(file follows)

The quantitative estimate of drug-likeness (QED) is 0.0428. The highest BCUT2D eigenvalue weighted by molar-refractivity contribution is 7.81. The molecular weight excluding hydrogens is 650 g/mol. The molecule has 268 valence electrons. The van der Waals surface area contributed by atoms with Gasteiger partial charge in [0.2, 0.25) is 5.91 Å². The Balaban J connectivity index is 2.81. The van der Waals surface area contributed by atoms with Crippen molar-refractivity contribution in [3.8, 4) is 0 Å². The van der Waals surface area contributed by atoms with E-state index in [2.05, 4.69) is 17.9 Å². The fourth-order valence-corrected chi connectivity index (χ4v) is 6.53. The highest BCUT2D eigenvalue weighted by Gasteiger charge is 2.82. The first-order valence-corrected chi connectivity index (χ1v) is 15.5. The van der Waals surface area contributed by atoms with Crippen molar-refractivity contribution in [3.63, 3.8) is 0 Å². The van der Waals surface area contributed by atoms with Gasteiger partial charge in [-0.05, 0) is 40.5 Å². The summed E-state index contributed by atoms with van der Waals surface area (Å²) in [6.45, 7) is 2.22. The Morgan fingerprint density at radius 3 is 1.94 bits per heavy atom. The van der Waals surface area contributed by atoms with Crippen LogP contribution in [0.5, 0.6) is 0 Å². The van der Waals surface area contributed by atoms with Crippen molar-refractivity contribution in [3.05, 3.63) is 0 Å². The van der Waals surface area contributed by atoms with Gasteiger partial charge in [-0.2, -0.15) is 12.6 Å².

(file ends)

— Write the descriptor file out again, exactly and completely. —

The quantitative estimate of drug-likeness (QED) is 0.0428. The highest BCUT2D eigenvalue weighted by molar-refractivity contribution is 7.81. The molecular weight excluding hydrogens is 650 g/mol. The molecule has 268 valence electrons. The van der Waals surface area contributed by atoms with Gasteiger partial charge in [0.2, 0.25) is 5.91 Å². The Balaban J connectivity index is 2.81. The van der Waals surface area contributed by atoms with Crippen molar-refractivity contribution in [3.8, 4) is 0 Å². The van der Waals surface area contributed by atoms with E-state index in [2.05, 4.69) is 17.9 Å². The fourth-order valence-corrected chi connectivity index (χ4v) is 6.53. The highest BCUT2D eigenvalue weighted by Gasteiger charge is 2.82. The first-order valence-corrected chi connectivity index (χ1v) is 15.5. The van der Waals surface area contributed by atoms with Crippen molar-refractivity contribution in [3.63, 3.8) is 0 Å². The van der Waals surface area contributed by atoms with Gasteiger partial charge in [-0.05, 0) is 40.5 Å². The summed E-state index contributed by atoms with van der Waals surface area (Å²) in [6.45, 7) is 2.22. The Morgan fingerprint density at radius 3 is 1.94 bits per heavy atom. The van der Waals surface area contributed by atoms with Crippen LogP contribution in [0.5, 0.6) is 0 Å². The van der Waals surface area contributed by atoms with Crippen molar-refractivity contribution in [3.05, 3.63) is 0 Å². The van der Waals surface area contributed by atoms with Gasteiger partial charge in [-0.2, -0.15) is 12.6 Å².